Present during the interview were Guam Police Director J.C. Quintanilla, Guam Governor Carlos G. Camacho, Major P.A. Camacho, Lieutenant M.C. Cruz, Guam American Red Cross Representative, Immigration & Naturalization Representatives and Pacific Daily News Reporters. After the interview, Sergeant Yokoi was transported to Guam Memorial Hospital by Dept Public Safety-1 ambulance for physical examination. Doctors at Guam Memorial Hospital said his blood pressure, heart and pulse were normal, but he appeared to be anaemic, as result of his salt-free diet. Sergeant Yokoi is the third former Japanese soldier to be found on Guam long after the war. Two others were discovered 16 years prior to 1972.
On January 25, 1972, the Guam Police organized a search party to search the hiding place of Sergeant Yokoi and the hiding place where Sergeant Yokoi's companions died. The search party left Talofofo Village in police jeeps as far as the end of a long dirt road through a crude map drawn by Sergeant Yokoi. After about two hours walk from where the police jeeps were parked, Sergeant Yokoi's cave was found. About twenty minutes walk from Sergeant Yokoi's hiding place was the cave where his companions died.
Sergeant Yokoi's hiding place is on a little bamboo grove on the side of a rolling slope which ended in a small stream. The entrance to the shaft of the tunnel was cleverly concealed. Bamboo slats were tied over the top and bamboo leaves scattered covering the opening of the shaft.
The shaft is about 20 inches wide and a drop of about 8 feet. The tunnel runs about 10 feet deep southwest. His stove, toilet and resting place were photographed and many homemade implements were found and seized.
On January 27, 1972, the search party returned to the tunnel with U.S. Naval Magazine Bomb Disposal Team. Two japanese handgrenades were dismantled and a 155mm American shell was removed from a second tunnel where Sergeant Yokoi's companions died.
On the same day, Detective Scharff again explored the same tunnel and found the bones and skulls of the two companions lying close side by side. Bones and skulls were turned over to Dr. Orlando Varona for study.
Sergeant Yokoi was hosted at the Government House by Governor and Mrs. Carlos G. Camacho. Admiral Paul Pugh, commander Naval Forces Marianas paid a visit to Sergeant Yokoi at the hospital. On Jan 27, 1972, Mr. Kazunari Nakamura, director of Repatriation of the Ministry of Health and Welfare and Mr. Masato Abe, assistant to Mr. Nakamura, arrived in Guam via Japan Self-Defense plane.
On February 2, 1972, at 12:00 Noon, Sergeant Yokoi departed Guam via Japan Special Flight, accompanied by Messrs. Nakamura, Abe and Japanese TV and News Reporters and Photographers. The remains of the two companions of Sergeant Yokoi were taken back to Japan on the same flight. He brought back his army-issue rifle, which he said he wanted to return to "the honorable Emperior," adding "I am sorry I did not serve his majesty to my satisfaction." Yokoi said he was from a village in Aichi prefecture, but when officials checked they found that his home town had been amalgamated in Nagoya, Japan's third largest city. Officials at the relief bureau there found his name listed in proper Japanese "alphabetical" order in a list of the prefecture's 98,000 war dead. He was listed as having been killed Sept. 30 1944. In November 1972, Yokoi married 44 year old Mihoko and return to Guam for his honeymoon. He has returned to Guam several times over the years.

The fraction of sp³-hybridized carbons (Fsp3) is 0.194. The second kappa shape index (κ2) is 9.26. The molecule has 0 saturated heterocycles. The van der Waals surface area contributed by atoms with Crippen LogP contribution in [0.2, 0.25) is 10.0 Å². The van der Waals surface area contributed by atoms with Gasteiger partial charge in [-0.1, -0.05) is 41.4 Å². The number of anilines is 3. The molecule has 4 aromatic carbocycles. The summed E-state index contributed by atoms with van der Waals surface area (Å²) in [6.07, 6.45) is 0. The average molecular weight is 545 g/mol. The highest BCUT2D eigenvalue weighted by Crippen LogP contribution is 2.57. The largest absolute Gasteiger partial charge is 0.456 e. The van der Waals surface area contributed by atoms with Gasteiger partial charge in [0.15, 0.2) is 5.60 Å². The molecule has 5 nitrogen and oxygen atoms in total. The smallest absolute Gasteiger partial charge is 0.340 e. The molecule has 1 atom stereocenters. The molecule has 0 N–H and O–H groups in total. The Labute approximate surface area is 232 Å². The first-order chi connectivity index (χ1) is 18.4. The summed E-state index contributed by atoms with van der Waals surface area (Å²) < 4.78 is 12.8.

Yokoi traveled around Japan giving lectures on survival topics and even starred in television special, "Yokoi and the Seven Beauties," in which he taught Japanese women about the art of survival. He ran unsuccessfully for the House of Councillors - Parliament's upper house - in 1974.
(Shoichi Yokoi - Article #3)
The Capture of Shoichi Yokoi
On January 24, 1972, two hunters captured a Japanese soldier who had been hiding in the jungles of Guam since the American forces took the island in 1944. His name was Shoichi Yokoi, and in the summer of 1944, he had retreated into the jungle rather than surrender, and had been there ever since. He resided in a cave he had dug from a bamboo thicket, and lived on a diet of nuts, mangos, papaya, breadfruit, snails, and rats. Having been a tailors apprentice before the war, he was able to fashion clothing and footwear from tree bark, and coconut husks using needles he made from nails, and buttons he made from wood. He made a calendar from a tree trunk that he notched it at every full moon, and though he had read from a leaflet that the war had ended, he was determined to avoid capture until the Imperial Japanese Army returned. Once captured, he was taken to Guam Memorial Hospital were doctors who had examined him were surprised to find him in good health. Evidently, his first question was, "Tell me quick, is Roosevelt dead"? When news of his capture reached Japan, he became an instant hero.
People gave him gifts that totaled $80.000, and job offers and marriage proposals poured in. But there were some dissenting voices as well. Some felt that since so many Japanese men hadn't come home from the war, why was so much attention being given to this one man? Others found his devotion to the Emperor antiquated and embarrassing. Some wondered that if he were such a good soldier, why hadn't he committed Hara-Kiri when Guam fell. He was surprised and a little saddened at how his country had changed. He was quoted as saying, "The glories of nature that I used to know have all disappeared. Instead up in the sky we have this thing called smog. On Earth, cars are killing more people than the war". Most disturbing to him were modern Japanese women. "They are monsters whose virtue is all but gone from them, and who screech like apes". Before the war they were, "virtuous, and obedient to the commands of menfolk, lovely to look at, gentle and retiring. Eventually, his countrymen began to forget about him, and he bought a house with the money his countrymen had donated. He settled down with Mihoko Hatashin whom he married. He described her as a nice old-fashioned Japanese girl.